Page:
A veduta of Český Krumlov from the south-east by Ferdinand Runk from the period around the year 1800 comprehensively describes the town landscape. Forgiving a certain idealisation of the scenery, it provides an adequately faithful documentation of the extent and appearance of the town gardens as well as the close contact between the open agricultural landscape and the historical built-up area. Documented with a plan for the first time are tree-lines of poplars (Populus nigra 'Italica') between the castle and the main gate to the castle gardens. The plantings of column-like poplars, fashionable for the day, are a further expression of the contemporary opinion on gardening and landscape creation.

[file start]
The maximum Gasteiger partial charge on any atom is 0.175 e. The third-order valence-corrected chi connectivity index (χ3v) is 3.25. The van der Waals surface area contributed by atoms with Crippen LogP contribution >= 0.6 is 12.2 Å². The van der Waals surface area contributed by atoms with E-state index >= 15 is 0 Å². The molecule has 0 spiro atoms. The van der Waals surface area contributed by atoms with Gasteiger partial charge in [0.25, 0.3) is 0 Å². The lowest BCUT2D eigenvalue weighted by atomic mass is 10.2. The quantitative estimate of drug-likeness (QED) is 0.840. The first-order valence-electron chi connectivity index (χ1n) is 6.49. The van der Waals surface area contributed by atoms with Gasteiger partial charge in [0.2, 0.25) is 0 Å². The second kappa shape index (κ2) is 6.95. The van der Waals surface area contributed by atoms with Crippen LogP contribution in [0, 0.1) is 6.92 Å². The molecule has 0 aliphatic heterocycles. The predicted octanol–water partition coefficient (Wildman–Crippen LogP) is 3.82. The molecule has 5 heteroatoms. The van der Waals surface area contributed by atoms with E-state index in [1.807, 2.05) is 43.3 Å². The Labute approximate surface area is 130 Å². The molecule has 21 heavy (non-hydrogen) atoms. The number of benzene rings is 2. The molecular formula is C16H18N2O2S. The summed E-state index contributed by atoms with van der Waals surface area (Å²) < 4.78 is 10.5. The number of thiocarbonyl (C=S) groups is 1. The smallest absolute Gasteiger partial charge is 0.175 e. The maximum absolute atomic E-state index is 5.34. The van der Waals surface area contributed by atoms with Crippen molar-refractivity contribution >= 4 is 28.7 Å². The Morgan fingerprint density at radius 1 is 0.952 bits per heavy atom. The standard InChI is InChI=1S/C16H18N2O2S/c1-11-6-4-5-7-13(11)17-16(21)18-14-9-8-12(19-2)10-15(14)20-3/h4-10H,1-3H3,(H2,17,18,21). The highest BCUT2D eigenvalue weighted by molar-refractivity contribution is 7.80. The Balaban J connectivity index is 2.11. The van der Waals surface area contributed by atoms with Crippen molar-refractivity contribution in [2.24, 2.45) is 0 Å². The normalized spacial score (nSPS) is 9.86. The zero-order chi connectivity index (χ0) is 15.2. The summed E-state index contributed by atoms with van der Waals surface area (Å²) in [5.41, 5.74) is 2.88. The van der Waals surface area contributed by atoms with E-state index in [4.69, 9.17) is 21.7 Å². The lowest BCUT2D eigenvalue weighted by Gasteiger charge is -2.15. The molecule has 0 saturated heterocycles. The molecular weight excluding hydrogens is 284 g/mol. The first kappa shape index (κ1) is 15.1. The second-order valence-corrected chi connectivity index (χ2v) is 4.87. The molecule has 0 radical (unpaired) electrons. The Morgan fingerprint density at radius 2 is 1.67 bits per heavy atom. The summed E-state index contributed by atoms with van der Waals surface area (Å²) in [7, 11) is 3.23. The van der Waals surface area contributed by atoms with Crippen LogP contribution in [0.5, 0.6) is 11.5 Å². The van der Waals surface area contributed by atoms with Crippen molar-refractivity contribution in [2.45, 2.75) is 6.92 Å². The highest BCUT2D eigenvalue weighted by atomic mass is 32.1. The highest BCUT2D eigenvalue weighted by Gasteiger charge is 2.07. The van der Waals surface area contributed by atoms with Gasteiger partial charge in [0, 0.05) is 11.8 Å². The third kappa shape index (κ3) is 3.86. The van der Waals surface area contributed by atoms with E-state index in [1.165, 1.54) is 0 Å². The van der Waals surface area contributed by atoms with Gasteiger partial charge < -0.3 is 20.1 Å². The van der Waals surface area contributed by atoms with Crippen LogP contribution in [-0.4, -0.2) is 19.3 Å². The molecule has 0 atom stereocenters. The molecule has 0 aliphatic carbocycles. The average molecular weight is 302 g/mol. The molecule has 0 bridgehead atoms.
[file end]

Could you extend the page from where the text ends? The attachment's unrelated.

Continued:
The geometric plan of the castle gardens of engineer Josef Falty from the year 1816 shows further bosquettes on which the previous regular arrangement was abandoned. On the former parterre in front of the Bellarie, the grassy surface uses two flowerbeds to represent the Schwarzenberg coat-of-arms. Most interesting, however, is the state in which the bosquette is opposite to today's "dry fishpond". On the surface of a 60 x 60 meter quadrangle a miniature garden arrangement was founded here in the style of an English park with irregularly led little paths, groups of shrubs and trees. All this within the bounds of a Baroque axional composition and in the vicinity of a then still existing labyrinth and arbour.